“I hate hiking!” I exclaimed. “And I don’t want some guy who does outside stuff like that.”
Ironically, one of the first dates Josh and I went on was a hike. It’s funny how God works little miracles in our attitudes over time. Certainly, I would not be a good match for a guy whose lifestyle is built on the outdoors – whose every weekend was spent on the Appalachian Trail – but my former inflexibility would have denied me many special moments I’ve enjoyed with my husband.
I can be so unwilling to try new things, to get uncomfortable, or potentially ’embarrass’ myself – and for years I missed out on meeting godly men because of my limiting, inflexible attitude. I refused to date guys who didn’t fit my perceived ‘type’ or aren’t what we think we want (though that is constantly subject to change). It’s inflexible. Stubborn. Stiffnecked.
“Whoever remains stiffnecked after many rebukes will be suddenly destroyed -without remedy.” – Proverbs 29:1
So what changed? First, I started seeing it as an honor and a privilege to be asked on a date, even if that man or that date isn’t exactly what I envisioned. Even if the relationship didn’t work out, I was glad I had that chance to practice conversation and try new things. This was a HUGE adjustment for me. So for you – thank him. Give him a chance. And if you haven’t been asked out lately, ask yourself a few questions:
“Am I willing to try new things that could make me look silly or make me uncomfortable?”
“Do I take an interest in others and their hobbies?”
“Have I honestly addressed how I appear to others in attitude and attractiveness?”
Our culture says ‘Take me as I am’. What I realized at age 21 is that ‘as I am’ wasn’t quite good enough. Stubbornly clinging to my opinions, personality, and habits wasn’t working. It was time to change myself and be fun! Loosen up like a good girl does and laugh at life – don’t be so set on your timeframes and type that you write off a man who could have been your best friend.
I Was Intimidating
By intimidating, I don’t mean intelligent, well-educated, driven, or successful. If a man is intimidated by those things, it’s his personal pride at play. It’s possible to be all of the above and still be approachable and fun. But it’s also possible to be intimidating in attitude.
When a woman is overly opinionated, set in her ways, high maintenance or aloof, she has potential to make a man feel small and disrespected. Most men will avoid her to avoid feeling dumb or put-down. I know because I was this woman.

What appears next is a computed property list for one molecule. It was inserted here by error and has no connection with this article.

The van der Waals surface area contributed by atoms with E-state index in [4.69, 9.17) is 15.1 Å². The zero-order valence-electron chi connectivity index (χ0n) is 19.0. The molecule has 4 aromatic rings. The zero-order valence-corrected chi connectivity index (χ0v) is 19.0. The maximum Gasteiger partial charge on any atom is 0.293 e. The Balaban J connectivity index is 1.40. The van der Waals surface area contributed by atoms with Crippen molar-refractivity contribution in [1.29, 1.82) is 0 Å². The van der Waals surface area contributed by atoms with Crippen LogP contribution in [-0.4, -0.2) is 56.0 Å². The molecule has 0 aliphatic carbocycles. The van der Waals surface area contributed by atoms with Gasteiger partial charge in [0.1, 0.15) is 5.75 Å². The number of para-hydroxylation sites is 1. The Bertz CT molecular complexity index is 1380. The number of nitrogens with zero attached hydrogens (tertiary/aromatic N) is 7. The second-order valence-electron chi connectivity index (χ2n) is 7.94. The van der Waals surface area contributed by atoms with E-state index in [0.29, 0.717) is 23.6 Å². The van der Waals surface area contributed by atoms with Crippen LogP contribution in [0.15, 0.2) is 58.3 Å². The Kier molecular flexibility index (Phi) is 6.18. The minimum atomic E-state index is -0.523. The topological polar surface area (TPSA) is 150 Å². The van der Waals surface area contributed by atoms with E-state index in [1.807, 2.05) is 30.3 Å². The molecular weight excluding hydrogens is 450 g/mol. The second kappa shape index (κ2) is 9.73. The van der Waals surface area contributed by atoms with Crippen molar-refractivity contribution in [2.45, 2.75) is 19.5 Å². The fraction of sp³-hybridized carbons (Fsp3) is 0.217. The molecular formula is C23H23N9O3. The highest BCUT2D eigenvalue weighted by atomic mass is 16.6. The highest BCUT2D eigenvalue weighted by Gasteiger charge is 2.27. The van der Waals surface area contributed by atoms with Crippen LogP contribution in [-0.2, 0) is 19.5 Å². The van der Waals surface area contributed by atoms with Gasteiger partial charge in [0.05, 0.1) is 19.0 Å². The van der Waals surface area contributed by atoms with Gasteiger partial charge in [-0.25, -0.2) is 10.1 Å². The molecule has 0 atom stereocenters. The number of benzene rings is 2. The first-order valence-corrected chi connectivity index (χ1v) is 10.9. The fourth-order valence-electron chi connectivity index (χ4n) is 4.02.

Insecurity (the next point) often drives intimidation. Being unsure of ourselves creates a need to overcompensate somehow – by looking better, being smarter, proving ourselves individual among our peers. In my experience teaching girls and women, intimidation comes in two forms: passive and aggressive.
Passive Intimidation is manipulative. This kind of intimidation is usually directed toward other girls. By dressing in a way to attract attention, whether it be by immodesty, keeping the latest trends, or lots of makeup, passive intimidators seek to make themselves better than other women, but often defeat their own purpose by driving away good men. Their attitude toward women makes them difficult to befriend and shallow in their character. Godly men see through this clearly, because a woman who can’t be a friend to another woman can never be a genuine friend to a man. A passive intimidator utilizes silence, arrogance, and criticism as tools to launch herself above others.
Aggressive Intimidation is competitive. Aggressive intimidators have a tendency to be ‘tomboys’, girls who just get along better with the guys. There is nothing wrong with a tomboy personality (my own sister can attest this is the case for her!), but the competitive nature that comes with it can easily come across as disrespectful. To a tomboy, negative attention is better than no attention at all, so she will often berate, tease, or argue with men she likes because it’s her way of engaging with them. Unfortunately, this can cause men to see her as “one of the guys” and put her in the friend zone. The tomboy girl needs to learn to soften her competitive tendencies a little – not change herself, but be aware of how she’s being perceived if she wants her intentions to be clear.
Now you might be thinking: “Phylicia, you’re saying I have to change who I am in order to find a boyfriend!” I am not suggesting a change until you have done a healthy self-evaluation. With prayer, God will reveal what needs to change. But regardless of who we are, there is always something within our character that can be improved. There is something in all of us that is irritating and unattractive.